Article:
Although the known mechanisms provide advantages over passive skylights, the mechanisms include complicated structures and control mechanisms and thus tend to be unreliable and expensive to purchase, install and maintain. A need continues to exist for a room-mounted solar tracking device that is reliable and inexpensive and that is simple to install, and that requires little or no maintenance.

DISCLOSURE OF THE INVENTION

A solar tracking device for mounting above a skylight of a building includes a vertical support structure that receives the shaft of a motorized control head. The control head encloses control circuitry and a motor. A shaft extending from the control head is held in a fixed position by the vertical support structure so that when the motor operates, the frame of the motor rotates about the shaft along with the control box. The rotation of the control box is controlled so that the control box generally follows the apparent motion of the sun during daylight hours.

A mirror support structure supports a plurality of mirrors that are positioned at an angle to reflect sunlight through the skylight. The mirror support structure is mechanically coupled to the control box and rotates with the control box.

A solar array is also mechanically coupled to the control box and is positioned to face the sun when the mirrors are positioned to face the sun. The solar array produces electrical power from solar energy. The electrical power is communicated to a storage system within the control box. The storage system provides electrical power to the control circuitry and thus to the motor. No external electrical power is provided to the solar tracking device. The storage system stores a sufficient amount of energy to maintain the operation of the solar tracking device even if the sun is occluded for a number of successive days. The storage system is replenished rapidly when the solar array is exposed to the sun.

In accordance with a first preferred embodiment, a solar tracking system mountable above a skylight of a building includes a control box. An electrical motor within the control box drives the control box about a shaft that extends below the control box. A vertical support structure is positionable above a central portion of the skylight. The vertical support structure has an upper portion that receives the shaft extending from the control box. A motion control circuit within the control box controls the motor to cause the control box to rotate about the extended shaft. A voltage supply circuit within the control box provides electrical energy to the motion control circuit and the motor. A solar array mechanically and electrically coupled to the control box produces electrical energy in response to sunlight and provides the electrical energy to the voltage supply circuit within the control box sufficient to operate the control box without any other source of electrical energy. Mirrors are coupled to the control box to rotate with the control box. The mirrors are positioned at respective angles to reflect sunlight through the skylight into the building. In the illustrated embodiment of the solar tracking system, the motion control circuit intermittently rotates the control box during daytime hours to position the mirrors towards calculated positions of the sun. The motion control circuit rotates the control box at the end of a day to a calculated position of the sun at sunrise on the next following day. The motion control circuit calculates the position of the azimuthal position of the sun based on the date and time of day and based on at least the latitude and longitude position of the solar tracking system. In certain embodiments, the latitude and longitude position are permanently stored in a non-volatile memory within the motion control circuitry. In other embodiments, the latitude and longitude position and the date and time of day are obtained by accessing a global positioning receiver incorporated into the motion control circuitry.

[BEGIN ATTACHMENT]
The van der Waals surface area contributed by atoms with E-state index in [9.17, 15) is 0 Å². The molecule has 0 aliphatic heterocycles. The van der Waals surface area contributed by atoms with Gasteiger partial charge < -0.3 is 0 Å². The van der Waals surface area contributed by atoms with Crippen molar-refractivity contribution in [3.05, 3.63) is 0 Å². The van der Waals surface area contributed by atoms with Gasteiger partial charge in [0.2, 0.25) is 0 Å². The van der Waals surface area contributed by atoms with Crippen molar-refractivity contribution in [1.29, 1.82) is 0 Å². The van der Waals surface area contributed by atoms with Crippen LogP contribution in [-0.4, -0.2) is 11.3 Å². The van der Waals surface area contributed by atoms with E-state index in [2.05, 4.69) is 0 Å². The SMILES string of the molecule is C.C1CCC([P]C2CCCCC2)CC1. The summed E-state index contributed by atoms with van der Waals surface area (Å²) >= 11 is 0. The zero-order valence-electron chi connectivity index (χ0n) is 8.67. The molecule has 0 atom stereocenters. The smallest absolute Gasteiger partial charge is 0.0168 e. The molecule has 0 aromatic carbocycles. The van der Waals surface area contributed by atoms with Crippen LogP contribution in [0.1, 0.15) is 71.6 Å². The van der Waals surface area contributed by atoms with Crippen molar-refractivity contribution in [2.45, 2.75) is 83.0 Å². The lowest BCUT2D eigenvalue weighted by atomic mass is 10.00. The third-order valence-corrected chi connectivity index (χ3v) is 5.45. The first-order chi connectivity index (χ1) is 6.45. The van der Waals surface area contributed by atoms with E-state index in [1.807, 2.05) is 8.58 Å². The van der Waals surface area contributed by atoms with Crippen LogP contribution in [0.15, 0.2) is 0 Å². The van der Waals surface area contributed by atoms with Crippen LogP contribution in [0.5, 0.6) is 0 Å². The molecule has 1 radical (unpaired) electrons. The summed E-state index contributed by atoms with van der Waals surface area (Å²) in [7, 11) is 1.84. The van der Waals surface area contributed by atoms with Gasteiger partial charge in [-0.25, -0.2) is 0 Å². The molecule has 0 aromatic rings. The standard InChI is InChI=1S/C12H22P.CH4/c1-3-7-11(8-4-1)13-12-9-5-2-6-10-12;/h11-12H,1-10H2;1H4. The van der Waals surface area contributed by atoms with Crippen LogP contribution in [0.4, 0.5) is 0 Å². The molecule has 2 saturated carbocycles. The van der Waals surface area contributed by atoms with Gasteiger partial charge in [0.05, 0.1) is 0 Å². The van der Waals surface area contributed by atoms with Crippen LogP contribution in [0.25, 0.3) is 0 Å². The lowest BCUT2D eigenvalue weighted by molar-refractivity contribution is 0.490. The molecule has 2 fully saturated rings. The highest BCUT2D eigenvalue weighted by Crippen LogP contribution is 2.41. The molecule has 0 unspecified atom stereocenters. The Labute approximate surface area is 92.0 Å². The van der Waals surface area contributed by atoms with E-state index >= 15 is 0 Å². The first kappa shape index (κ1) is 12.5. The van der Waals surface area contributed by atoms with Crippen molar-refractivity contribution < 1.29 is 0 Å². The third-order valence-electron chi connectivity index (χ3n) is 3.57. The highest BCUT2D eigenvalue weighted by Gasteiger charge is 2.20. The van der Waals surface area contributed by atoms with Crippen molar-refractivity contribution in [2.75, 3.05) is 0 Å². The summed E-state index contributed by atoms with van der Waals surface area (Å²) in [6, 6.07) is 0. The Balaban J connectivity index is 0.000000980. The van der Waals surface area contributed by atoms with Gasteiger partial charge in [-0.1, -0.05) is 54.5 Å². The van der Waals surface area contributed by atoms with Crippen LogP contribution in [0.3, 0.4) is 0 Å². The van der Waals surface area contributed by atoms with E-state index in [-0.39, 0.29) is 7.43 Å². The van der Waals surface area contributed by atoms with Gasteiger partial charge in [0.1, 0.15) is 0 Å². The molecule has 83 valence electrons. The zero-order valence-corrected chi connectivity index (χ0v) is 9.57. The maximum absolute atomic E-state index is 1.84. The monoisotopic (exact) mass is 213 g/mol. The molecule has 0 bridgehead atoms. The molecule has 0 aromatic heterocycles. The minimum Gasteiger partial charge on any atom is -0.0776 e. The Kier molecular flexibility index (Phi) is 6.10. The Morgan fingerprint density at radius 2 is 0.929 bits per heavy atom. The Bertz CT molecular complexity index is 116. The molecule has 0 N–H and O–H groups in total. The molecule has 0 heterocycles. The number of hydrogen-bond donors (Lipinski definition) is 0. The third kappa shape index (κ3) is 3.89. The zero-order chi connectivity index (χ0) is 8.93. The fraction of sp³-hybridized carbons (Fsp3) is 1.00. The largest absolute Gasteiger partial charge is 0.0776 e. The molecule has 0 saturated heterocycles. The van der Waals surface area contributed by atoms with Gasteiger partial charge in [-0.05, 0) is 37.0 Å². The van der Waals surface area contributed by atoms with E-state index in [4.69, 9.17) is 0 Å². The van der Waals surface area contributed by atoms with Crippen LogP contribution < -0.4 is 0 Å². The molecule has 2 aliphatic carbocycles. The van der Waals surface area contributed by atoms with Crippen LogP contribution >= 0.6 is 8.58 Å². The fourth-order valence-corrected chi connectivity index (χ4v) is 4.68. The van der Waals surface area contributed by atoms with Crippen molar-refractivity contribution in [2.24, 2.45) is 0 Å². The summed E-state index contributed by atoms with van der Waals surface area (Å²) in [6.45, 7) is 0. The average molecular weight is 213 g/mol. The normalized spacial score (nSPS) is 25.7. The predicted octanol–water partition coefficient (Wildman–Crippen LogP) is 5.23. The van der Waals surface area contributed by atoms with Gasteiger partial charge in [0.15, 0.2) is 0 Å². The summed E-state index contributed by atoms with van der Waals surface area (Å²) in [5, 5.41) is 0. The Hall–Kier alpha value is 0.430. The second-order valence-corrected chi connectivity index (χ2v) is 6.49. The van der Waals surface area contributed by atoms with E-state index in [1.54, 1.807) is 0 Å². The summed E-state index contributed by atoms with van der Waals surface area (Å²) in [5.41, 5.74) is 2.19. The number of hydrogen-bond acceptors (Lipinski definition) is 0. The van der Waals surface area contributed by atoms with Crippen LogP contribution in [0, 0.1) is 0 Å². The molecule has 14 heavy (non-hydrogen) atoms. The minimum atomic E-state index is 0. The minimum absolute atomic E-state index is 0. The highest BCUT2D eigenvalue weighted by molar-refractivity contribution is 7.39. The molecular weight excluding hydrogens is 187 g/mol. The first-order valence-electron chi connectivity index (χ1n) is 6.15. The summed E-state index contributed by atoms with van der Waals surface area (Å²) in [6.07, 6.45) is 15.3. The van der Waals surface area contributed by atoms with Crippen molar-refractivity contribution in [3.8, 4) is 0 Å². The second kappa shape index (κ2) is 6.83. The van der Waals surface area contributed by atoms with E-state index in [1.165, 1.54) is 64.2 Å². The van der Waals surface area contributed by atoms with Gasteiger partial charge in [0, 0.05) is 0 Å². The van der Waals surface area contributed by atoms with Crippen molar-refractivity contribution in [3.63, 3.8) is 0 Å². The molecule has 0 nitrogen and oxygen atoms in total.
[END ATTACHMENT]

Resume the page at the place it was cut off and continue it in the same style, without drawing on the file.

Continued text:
In a particularly preferred embodiment, the voltage supply circuit comprises first, second, third and fourth voltage generating circuits. The first voltage generating circuit comprises passive components coupled to the electrical output of the solar array to charge at least a first storage capacitor to a variable voltage. The variable voltage across the storage capacitor is limited to a maximum value by a first voltage limiting device. The second voltage generating circuit also comprises passive components coupled to the electrical output of the solar array. The second voltage generating circuit comprises a second voltage limiting device to provide a limited output voltage. The limited output voltage is provided to a common voltage node, which is coupled to the power input terminals of digital devices in the motion control circuit. The third voltage generating circuit comprises a buck power supply coupled to receive the variable voltage from the first voltage circuit. The buck power supply produces a first constant voltage when enabled by the motion control circuit. The first constant voltage is provided as a power source for the electrical motor. The fourth voltage generating circuit comprises a boost power supply coupled to receive the first constant voltage. The boost power supply produces a second constant voltage when enabled by the motion control unit. The second constant voltage is provided to the common voltage node such the voltage at the common voltage node is the higher of the limited output voltage from the second voltage generating circuit or the second constant voltage. A second storage capacitor is coupled to the common voltage node to be charged by the higher of the limited output voltage from the second voltage generating circuit or the second constant voltage from the fourth voltage generating circuit. The second storage capacitor supplies electrical energy to the common voltage node when the limited output voltage and the second constant voltage are both less than the voltage across the second storage capacitor. Preferably, the buck power supply is selectively enabled by an enable signal from the motion control circuit. The enable signal is maintained in an inactive state until the motion control circuit receives a sufficient voltage from the first voltage generating circuit to be fully operational.